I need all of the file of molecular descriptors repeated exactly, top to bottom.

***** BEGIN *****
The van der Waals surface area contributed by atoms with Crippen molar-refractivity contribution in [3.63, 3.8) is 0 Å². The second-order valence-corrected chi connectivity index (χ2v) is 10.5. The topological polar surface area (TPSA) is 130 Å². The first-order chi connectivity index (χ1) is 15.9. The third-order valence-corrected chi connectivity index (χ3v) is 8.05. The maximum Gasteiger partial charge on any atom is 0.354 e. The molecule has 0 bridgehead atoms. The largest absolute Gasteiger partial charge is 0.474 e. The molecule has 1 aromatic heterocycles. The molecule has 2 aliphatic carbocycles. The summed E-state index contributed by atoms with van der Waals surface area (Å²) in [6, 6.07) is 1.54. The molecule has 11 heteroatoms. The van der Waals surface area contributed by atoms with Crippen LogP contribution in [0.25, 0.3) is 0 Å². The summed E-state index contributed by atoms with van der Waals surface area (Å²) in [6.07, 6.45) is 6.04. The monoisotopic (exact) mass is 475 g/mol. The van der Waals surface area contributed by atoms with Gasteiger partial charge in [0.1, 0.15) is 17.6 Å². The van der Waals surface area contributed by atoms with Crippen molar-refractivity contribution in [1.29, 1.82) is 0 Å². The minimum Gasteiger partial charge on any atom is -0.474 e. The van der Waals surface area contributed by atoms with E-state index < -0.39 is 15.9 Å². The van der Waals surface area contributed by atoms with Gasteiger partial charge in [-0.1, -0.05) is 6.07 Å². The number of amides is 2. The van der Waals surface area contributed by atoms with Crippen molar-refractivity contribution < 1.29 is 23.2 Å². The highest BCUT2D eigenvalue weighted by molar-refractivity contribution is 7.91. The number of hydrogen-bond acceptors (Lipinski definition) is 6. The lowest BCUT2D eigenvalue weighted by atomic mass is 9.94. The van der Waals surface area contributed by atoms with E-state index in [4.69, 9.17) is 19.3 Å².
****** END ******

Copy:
The van der Waals surface area contributed by atoms with Crippen molar-refractivity contribution in [3.63, 3.8) is 0 Å². The second-order valence-corrected chi connectivity index (χ2v) is 10.5. The topological polar surface area (TPSA) is 130 Å². The first-order chi connectivity index (χ1) is 15.9. The third-order valence-corrected chi connectivity index (χ3v) is 8.05. The maximum Gasteiger partial charge on any atom is 0.354 e. The molecule has 0 bridgehead atoms. The largest absolute Gasteiger partial charge is 0.474 e. The molecule has 1 aromatic heterocycles. The molecule has 2 aliphatic carbocycles. The summed E-state index contributed by atoms with van der Waals surface area (Å²) in [6, 6.07) is 1.54. The molecule has 11 heteroatoms. The van der Waals surface area contributed by atoms with Crippen LogP contribution in [0.25, 0.3) is 0 Å². The summed E-state index contributed by atoms with van der Waals surface area (Å²) in [6.07, 6.45) is 6.04. The monoisotopic (exact) mass is 475 g/mol. The van der Waals surface area contributed by atoms with Gasteiger partial charge in [0.1, 0.15) is 17.6 Å². The van der Waals surface area contributed by atoms with Crippen molar-refractivity contribution in [1.29, 1.82) is 0 Å². The minimum Gasteiger partial charge on any atom is -0.474 e. The van der Waals surface area contributed by atoms with E-state index < -0.39 is 15.9 Å². The van der Waals surface area contributed by atoms with Gasteiger partial charge in [-0.1, -0.05) is 6.07 Å². The number of amides is 2. The van der Waals surface area contributed by atoms with Crippen molar-refractivity contribution < 1.29 is 23.2 Å². The highest BCUT2D eigenvalue weighted by molar-refractivity contribution is 7.91. The number of hydrogen-bond acceptors (Lipinski definition) is 6. The lowest BCUT2D eigenvalue weighted by atomic mass is 9.94. The van der Waals surface area contributed by atoms with E-state index in [4.69, 9.17) is 19.3 Å².